Work out the numerical values for these physical quantities.
See how the motion of the simple pendulum is not-so-simple after all.
Ever wondered what it would be like to vaporise a diamond? Find out inside...
How fast would you have to throw a ball upwards so that it would never land?
A simplified account of special relativity and the twins paradox.
Can you arrange a set of charged particles so that none of them start to move when released from rest?
Explore the Lorentz force law for charges moving in different ways.
Look at the units in the expression for the energy levels of the electrons in a hydrogen atom according to the Bohr model.
Explore the power of aeroplanes, spaceships and horses.
Look at the calculus behind the simple act of a car going over a step.
Get some practice using big and small numbers in chemistry.
Estimate these curious quantities sufficiently accurately that you can rank them in order of size
An introduction to a useful tool to check the validity of an equation.
Read all about electromagnetism in our interactive article.
Many physical constants are only known to a certain accuracy. Explore the numerical error bounds in the mass of water and its constituents.
Problems which make you think about the kinetic ideas underlying the ideal gas laws.
This is the technology section of stemNRICH - Core.
Gravity on the Moon is about 1/6th that on the Earth. A pole-vaulter 2 metres tall can clear a 5 metres pole on the Earth. How high a pole could he clear on the Moon?
In which Olympic event does a human travel fastest? Decide which events to include in your Alternative Record Book.
Can you work out the natural time scale for the universe?
Work in groups to try to create the best approximations to these physical quantities.
How high will a ball taking a million seconds to fall travel?
Where will the spaceman go when he falls through these strange planetary systems?
Investigate why the Lennard-Jones potential gives a good approximate explanation for the behaviour of atoms at close ranges
Can you suggest a curve to fit some experimental data? Can you work out where the data might have come from?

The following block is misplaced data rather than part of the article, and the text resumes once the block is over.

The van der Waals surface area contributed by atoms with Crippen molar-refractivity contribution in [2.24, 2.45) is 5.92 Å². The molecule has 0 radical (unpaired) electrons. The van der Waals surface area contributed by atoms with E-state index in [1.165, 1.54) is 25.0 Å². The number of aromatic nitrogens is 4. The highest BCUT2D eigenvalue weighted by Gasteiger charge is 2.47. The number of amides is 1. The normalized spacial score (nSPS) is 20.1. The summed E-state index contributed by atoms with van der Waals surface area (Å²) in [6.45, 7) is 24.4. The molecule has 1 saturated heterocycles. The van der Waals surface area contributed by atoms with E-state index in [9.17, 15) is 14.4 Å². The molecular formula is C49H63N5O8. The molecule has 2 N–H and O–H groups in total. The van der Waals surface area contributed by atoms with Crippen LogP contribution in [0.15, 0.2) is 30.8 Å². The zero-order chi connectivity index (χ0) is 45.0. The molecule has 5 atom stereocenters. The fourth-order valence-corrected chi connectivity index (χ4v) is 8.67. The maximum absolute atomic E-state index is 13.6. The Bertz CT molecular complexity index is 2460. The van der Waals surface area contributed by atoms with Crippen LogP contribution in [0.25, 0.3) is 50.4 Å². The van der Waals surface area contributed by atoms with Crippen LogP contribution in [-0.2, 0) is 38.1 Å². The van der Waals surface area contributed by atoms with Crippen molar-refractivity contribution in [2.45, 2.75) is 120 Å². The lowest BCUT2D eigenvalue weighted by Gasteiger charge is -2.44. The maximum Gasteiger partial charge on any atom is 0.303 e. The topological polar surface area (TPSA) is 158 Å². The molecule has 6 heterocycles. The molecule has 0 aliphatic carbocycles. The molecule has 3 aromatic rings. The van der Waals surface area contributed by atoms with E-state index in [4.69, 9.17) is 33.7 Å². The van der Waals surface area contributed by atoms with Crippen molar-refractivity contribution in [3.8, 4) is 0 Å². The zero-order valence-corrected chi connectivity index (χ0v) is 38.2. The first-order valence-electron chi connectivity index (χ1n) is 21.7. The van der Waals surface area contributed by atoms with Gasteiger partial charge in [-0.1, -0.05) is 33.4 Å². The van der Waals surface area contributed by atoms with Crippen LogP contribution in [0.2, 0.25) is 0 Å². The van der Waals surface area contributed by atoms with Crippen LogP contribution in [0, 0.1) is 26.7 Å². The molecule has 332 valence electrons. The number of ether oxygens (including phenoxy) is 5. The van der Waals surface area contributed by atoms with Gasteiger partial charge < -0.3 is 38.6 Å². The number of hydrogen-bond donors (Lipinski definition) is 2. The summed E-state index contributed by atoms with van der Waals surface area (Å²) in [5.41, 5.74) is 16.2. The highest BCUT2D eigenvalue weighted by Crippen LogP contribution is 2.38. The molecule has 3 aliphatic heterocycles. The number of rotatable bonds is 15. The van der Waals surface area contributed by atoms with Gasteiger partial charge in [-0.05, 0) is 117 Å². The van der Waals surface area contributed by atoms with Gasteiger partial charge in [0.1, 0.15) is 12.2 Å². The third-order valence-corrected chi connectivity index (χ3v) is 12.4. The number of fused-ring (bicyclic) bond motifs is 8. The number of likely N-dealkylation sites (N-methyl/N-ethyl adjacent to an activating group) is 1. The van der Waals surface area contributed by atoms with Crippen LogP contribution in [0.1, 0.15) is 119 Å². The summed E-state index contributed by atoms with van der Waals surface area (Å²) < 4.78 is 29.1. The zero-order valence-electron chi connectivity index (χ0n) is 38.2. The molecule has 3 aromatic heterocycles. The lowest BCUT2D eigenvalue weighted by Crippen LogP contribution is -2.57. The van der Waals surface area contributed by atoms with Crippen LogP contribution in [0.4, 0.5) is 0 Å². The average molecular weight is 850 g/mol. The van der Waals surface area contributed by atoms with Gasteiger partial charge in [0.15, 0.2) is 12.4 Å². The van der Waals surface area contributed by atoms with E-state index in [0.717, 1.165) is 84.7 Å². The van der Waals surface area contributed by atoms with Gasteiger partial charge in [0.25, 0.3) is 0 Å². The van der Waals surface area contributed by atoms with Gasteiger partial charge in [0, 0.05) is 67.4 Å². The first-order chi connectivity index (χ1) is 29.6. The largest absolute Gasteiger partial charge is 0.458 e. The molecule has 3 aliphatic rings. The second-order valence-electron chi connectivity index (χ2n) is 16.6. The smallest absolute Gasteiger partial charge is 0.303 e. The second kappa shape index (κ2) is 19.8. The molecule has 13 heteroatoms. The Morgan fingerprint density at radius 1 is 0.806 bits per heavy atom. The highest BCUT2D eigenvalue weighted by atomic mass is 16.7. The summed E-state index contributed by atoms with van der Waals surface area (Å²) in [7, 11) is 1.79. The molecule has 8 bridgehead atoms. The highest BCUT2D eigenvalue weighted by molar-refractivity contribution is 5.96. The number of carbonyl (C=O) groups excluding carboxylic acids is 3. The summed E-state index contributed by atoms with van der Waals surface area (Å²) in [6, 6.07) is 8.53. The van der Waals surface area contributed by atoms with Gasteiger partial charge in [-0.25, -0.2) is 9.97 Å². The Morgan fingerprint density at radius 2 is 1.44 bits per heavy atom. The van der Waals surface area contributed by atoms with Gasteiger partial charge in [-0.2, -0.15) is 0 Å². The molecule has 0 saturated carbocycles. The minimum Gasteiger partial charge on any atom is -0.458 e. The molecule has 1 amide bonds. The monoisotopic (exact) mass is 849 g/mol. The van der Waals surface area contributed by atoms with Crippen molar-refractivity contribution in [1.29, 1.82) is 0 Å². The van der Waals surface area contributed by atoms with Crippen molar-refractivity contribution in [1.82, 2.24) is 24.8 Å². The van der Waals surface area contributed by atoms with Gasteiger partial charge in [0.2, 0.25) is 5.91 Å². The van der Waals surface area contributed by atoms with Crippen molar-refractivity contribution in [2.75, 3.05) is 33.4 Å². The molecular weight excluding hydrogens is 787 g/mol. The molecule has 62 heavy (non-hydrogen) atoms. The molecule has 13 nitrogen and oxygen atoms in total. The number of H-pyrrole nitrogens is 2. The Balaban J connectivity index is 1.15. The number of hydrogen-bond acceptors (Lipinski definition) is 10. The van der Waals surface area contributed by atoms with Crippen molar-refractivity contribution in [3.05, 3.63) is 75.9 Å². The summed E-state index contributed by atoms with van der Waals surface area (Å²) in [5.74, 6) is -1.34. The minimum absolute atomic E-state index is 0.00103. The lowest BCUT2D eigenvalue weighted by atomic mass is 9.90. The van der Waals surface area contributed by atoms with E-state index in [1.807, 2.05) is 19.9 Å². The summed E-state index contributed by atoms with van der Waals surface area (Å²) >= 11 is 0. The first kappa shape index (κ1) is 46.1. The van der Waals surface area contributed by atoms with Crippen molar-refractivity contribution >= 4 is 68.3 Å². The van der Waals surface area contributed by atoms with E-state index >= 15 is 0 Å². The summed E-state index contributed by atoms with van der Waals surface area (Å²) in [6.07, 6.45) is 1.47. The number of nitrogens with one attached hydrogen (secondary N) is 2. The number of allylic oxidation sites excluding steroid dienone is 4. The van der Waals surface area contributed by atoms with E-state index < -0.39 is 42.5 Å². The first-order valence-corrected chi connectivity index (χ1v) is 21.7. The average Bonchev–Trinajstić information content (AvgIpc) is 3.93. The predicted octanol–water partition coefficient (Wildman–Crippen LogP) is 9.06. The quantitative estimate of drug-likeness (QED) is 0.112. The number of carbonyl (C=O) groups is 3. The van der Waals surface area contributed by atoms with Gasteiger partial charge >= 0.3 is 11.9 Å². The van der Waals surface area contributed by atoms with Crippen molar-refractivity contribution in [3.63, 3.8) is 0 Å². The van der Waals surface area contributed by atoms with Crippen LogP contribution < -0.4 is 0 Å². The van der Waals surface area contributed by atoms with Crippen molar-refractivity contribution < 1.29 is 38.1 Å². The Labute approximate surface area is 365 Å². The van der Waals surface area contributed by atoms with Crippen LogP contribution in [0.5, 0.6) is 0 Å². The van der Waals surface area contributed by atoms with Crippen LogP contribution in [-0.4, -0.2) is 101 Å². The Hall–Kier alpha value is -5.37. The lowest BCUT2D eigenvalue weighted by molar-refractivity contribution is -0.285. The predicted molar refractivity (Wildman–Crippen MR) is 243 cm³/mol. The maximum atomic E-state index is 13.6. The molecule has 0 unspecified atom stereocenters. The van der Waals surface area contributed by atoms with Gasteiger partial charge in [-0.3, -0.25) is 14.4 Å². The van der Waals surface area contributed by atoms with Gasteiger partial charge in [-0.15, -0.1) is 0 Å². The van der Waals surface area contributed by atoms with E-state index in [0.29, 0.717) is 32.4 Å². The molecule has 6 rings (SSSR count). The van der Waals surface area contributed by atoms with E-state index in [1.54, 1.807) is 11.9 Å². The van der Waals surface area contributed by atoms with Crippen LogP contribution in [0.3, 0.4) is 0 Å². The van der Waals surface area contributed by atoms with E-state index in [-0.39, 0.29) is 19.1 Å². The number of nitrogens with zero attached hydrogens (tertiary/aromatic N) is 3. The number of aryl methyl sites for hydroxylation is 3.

Investigate some of the issues raised by Geiger and Marsden's famous scattering experiment in which they fired alpha particles at a sheet of gold.
A look at a fluid mechanics technique called the Steady Flow Momentum Equation.
What is an AC voltage? How much power does an AC power source supply?
Have you got the Mach knack? Discover the mathematics behind exceeding the sound barrier.
A look at the fluid mechanics questions that are raised by the Stonehenge 'bluestones'.
Find out why water is one of the most amazing compounds in the universe and why it is essential for life. - UNDER DEVELOPMENT
Find out some of the mathematics behind neural networks.
When you change the units, do the numbers get bigger or smaller?
Some explanations of basic terms and some phenomena discovered by ancient astronomers
Which units would you choose best to fit these situations?
Can you match up the entries from this table of units?
Use your skill and knowledge to place various scientific lengths in order of size. Can you judge the length of objects with sizes ranging from 1 Angstrom to 1 million km with no wrong attempts?
Show that even a very powerful spaceship would eventually run out of overtaking power
Which line graph, equations and physical processes go together?
How does the half-life of a drug affect the build up of medication in the body over time?
Explore the rates of growth of the sorts of simple polynomials often used in mathematical modelling.
Things are roughened up and friction is now added to the approximate simple pendulum
Explore the energy of this incredibly energetic particle which struck Earth on October 15th 1991
An article demonstrating mathematically how various physical modelling assumptions affect the solution to the seemingly simple problem of the projectile.
Explore how can changing the axes for a plot of an equation can lead to different shaped graphs emerging
When a mixture of gases burn, will the volume change?
Derive an equation which describes satellite dynamics.
A look at different crystal lattice structures, and how they relate to structural properties
This is the area of the advanced stemNRICH site devoted to the core applied mathematics underlying the sciences.
A think about the physics of a motorbike riding upside down